Lexicon PCM 60
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Lexicon PCM 60

PCM 60, Reverberación from Lexicon in the PCM series.

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content in English
briank 27/08/2011

Lexicon PCM 60 : la opinión de briank (content in English)

"A very basic oldie but goodie"
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The Lexicon PCM 60 is a 16-bit mono in/"stereo" out digital reverbration unit dating to the mid-1980s.

The unit is a dead-simple bare bones affair, with only two main programs: Plate and Room. For either program, there are two banks of four additional shaping settings: one for decay time, from short to long, and another set for effect size, from small to large, which also affects perceived reverb time. The only other sonic shaping available are two "Contour" filters, one for bass and the other for treble.

The unit's front panel also has controls for input and output level trims, effect mix from 0% to 100%, a bypass switch and unit power. Metering is a color-coded 5-segment affair that is easily viewed.

All connections are at the rear panel, are all analog, and are all 1/4" jacks. There is one input, "stereo" (but not true-stereo) output, and effects loop, and a footswitch jack for bypassing which I have never used. Operating levels in and out are switchable between +4dBu and -20dBv.

If you're after a multieffect unit, this isn't it. I rate this section based on what this unit IS--a simple reverb unit and NOT a multieffects unit. It does only what it endeavors to, and no more. That's good enough for me!

UTILIZATION

Reverb Units don't get much simpler than the PCM60. There are no displays, no menus to scroll through, just a single row of pushbuttons. Settings are easy as pie and although there's no recall, all you need to do is kick it old-school, write down the button and knob settings and keep that with your other sessions notes (you DO keep your sessions nice and organized, right?? ;-)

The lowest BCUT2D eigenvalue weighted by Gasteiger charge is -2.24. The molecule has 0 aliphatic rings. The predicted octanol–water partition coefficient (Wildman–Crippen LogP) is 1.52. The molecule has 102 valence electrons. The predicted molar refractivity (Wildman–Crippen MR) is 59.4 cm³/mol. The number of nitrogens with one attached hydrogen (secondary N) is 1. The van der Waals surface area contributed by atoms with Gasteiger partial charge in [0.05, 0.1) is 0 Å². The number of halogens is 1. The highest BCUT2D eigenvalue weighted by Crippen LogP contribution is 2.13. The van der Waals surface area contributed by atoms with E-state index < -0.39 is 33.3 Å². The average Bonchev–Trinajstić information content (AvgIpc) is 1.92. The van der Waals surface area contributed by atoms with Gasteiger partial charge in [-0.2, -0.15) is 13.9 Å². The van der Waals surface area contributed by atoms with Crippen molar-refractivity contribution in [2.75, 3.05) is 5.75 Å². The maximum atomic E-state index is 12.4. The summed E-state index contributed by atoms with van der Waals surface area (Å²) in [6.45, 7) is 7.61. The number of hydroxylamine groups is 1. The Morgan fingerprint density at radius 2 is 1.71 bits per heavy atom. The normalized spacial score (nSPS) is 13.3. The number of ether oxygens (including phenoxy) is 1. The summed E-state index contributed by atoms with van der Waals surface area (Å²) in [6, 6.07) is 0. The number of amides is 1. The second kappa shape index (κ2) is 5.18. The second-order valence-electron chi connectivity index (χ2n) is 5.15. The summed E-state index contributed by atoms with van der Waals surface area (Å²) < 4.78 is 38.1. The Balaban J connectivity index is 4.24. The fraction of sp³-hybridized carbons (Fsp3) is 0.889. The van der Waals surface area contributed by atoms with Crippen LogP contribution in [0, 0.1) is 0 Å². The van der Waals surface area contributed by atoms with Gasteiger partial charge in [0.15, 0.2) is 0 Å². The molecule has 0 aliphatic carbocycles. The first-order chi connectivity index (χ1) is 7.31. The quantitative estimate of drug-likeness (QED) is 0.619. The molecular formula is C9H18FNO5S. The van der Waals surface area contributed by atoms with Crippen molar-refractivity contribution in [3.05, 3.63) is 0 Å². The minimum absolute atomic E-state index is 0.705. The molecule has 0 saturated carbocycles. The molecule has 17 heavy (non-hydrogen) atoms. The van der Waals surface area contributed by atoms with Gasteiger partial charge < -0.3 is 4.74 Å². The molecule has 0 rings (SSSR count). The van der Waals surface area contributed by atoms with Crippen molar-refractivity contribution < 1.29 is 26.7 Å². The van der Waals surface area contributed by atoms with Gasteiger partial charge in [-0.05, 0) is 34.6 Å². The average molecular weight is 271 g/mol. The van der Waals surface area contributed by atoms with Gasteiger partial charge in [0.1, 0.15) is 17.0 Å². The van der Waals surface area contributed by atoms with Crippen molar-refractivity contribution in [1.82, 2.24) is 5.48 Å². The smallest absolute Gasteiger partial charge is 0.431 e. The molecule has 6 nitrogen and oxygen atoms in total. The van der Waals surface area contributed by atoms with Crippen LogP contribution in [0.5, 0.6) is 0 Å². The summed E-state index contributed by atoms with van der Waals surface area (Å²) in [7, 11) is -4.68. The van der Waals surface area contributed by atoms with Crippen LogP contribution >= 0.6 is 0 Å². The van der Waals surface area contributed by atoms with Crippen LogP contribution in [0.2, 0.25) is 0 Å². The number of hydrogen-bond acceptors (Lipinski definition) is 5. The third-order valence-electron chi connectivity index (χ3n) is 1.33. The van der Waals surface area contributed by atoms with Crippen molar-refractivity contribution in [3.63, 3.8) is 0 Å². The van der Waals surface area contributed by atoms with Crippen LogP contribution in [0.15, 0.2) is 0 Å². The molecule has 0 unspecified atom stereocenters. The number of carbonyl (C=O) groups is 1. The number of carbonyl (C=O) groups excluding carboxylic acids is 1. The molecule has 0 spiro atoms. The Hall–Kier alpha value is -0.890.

Setting input and output levels are simple, and the rotary pots are still smooth and reliable after all these years.

I prefer to use it as a mono-in, mono-out unit, preferring true stereo in and out reverb units where possible.

The manual is perfectly adequate; it explains the basic functions of the unit complete with pics and example settings, and also has a page that you can copy for recall sheets.



SOUND QUALITY

This is a 16-bit unit, so care should be taken to leave some headroom on the input level--we don't want any squared-off 80's digital distortion, now, do we!?

The quality of the reverbs is surprisingly good considering the vintage. The PCM60 has the familiar Lexicon family musical (but not transparent) character of sound to it. Bottom is smooth; higher frequencies come off as grainy yet lush, and smoother with the Treble Countour engaged.

The Countour filters are especially useful for vocal and drum reverbs; engaging them essentially rolls off highs or lows for a more absorbed sound at the frequency extremes.

The sounds this unit produces are of course limited, but when they work for a source (you will quickly find out if it does or not by twiddling a couple knobs and pushing a few different buttons), they work very well and sound...for lack of a better expression, nice!

I tend to go for the plate sounds more often and especially for vocals and drums, but the room program has its place, especially for some vocals and the odd guitar or drum track.

OVERALL OPINION

PCM60s seem to be trading today for around $400 give or take, which is a bit of a surprise. I'm not sure it represents the best value at that price, considering other, more feature-packed and sonically diverse units at that price and particularly on the used market (where there are also more modern Kurzweils, TCs, Yamahas, lower end Lexis etc)...but for a good classic Lexi and "vintage character piece," the price of entry is on the more doable end of things. The PCM60 will appeal to persons after a musical two-trick pony with a classic sound and character that other units don't achieve--the PCM60 does have its own place in the digital reverb world. If you can get a really good deal on the price and want a couple interesting reverbs of the Lexi variety, I say go for it.

The unit I'm most familiar with dates to the mid-80s and it's dead reliable, doesn't skip a beat.